DFDL – Comments
The taxation of capital gains is not a new feature to the Cambodian tax regime. Article 7 of the Law on Taxation has included capital gains under the umbrella of taxable income for some time. To date taxation of capital gains has only practically applied to those taxpayers registered under the self-assessment tax regime who have disposed of capital assets.
Historically as most individuals who brought and sold capital such as immovable property, shares and securities were not registered as taxpayers under the self-assessment regime of tax they had not been subject to tax on gains made from the disposal of those capital assets.
From 1 January 2021 that will change and Cambodian tax resident individuals and tax non-resident individuals and legal entities – will need to declare and pay capital gains tax on the transfer of capital (as defined above).
With respect to immovable property a Cambodian tax resident individual taxpayer will not only be assessed on capital gains derived from immovable property that they own in Cambodia but also on immovable property that they own that is located overseas which is sold or transferred – noting a tax credit is available for taxes paid on the disposal of the overseas immovable property if it was subject to tax in the jurisdiction that is located.
It should also be noted that when determining Cambodian tax residency for an individual if one or more of three listed criteria are met then an individual will be considered to be a tax resident of Cambodia. These criteria include place of residence i.e. whether the individual owns or rents property in Cambodia, whether the individual has a principal place of abode in Cambodia and whether they are physically present in Cambodia for more than 182 days within a period of 12 months. If the first two criteria are unclear then the physical presence criteria will be the deciding factor in determining tax residency.
The emphasis in the Prakas is very much on the basis of calculation of the transfer of immovable property but it should also be noted that the capital gains tax applies equally to shares, securities, bonds, goodwill and foreign currency.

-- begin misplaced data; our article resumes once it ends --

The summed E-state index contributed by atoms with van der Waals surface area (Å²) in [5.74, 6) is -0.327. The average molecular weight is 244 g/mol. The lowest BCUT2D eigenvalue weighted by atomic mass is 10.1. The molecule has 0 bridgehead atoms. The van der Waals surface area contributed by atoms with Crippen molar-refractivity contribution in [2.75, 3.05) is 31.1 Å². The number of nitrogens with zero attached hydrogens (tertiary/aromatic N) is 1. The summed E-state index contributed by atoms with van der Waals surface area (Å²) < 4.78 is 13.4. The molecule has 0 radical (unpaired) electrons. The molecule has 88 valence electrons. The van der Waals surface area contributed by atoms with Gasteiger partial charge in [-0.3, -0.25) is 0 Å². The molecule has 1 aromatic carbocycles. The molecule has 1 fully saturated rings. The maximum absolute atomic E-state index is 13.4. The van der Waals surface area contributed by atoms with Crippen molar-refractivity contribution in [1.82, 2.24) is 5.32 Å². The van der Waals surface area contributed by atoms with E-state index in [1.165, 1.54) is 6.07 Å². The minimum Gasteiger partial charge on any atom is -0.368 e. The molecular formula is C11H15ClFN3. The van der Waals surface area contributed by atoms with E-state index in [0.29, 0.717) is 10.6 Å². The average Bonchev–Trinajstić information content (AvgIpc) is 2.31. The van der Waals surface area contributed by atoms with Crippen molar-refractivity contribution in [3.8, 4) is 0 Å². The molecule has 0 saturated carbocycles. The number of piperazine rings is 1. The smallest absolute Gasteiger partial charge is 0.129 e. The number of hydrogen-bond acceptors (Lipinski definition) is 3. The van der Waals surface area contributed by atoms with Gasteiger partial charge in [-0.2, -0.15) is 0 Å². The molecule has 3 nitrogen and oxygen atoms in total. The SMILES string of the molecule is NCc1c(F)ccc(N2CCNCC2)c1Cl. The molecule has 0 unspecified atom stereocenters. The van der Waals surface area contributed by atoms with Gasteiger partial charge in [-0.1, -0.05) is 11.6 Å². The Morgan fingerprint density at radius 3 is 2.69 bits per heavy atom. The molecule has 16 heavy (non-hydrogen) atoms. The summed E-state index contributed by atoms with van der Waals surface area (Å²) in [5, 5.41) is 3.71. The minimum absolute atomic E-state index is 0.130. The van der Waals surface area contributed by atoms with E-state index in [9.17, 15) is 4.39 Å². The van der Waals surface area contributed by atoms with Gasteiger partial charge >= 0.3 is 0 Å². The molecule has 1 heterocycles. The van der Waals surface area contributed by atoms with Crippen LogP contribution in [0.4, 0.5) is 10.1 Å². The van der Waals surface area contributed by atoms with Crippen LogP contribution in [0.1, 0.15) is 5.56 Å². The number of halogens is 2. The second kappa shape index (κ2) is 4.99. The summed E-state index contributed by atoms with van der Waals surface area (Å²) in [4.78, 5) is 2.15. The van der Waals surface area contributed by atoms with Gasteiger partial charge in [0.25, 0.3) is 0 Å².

The Prakas does not give any clear guidance as to the method by which shares may be subject to the capital gains tax apart from providing that when calculating the gain on a share sale or transfer that the actual expense method must be used. We hope that the GDT provides more guidance on this over the coming months and also whether they will follow the lead of their Vietnamese counterparts in recent months by looking to tax indirect sales of shares in a Cambodian entity i.e. the transfer of shares in an offshore holding company which has a Cambodian subsidiary.
In conclusion we understand the rationale behind the introduction of a capital gains tax regime particularly with respect to the Cambodian property market where property speculation and short-term trading has been prevalent in recent years. However it is critical that the extent and scope and subject matter of the capital gains tax regime is clearly set out so that investors have confidence and clarity when investing in Cambodia. Further clarifications on short-term verses long term capital gains, trading stock in listed entities, determining the share value for share transfers, direct verses indirect share transfers are just some of the issues that taxpayers and investors need certainty on in the coming months.
Tax services required to be undertaken by a licensed tax agent in Cambodia are provided by Mekong Tax Services Co., Ltd, a member of DFDL and licensed as a Cambodian tax agent under license number – TA201701018.
The information provided here is for information purposes only and is not intended to constitute legal advice. Legal advice should be obtained from qualified legal counsel for all specific situations.
Partner, Cambodia Deputy Managing Director & Head of Cambodia Tax Practice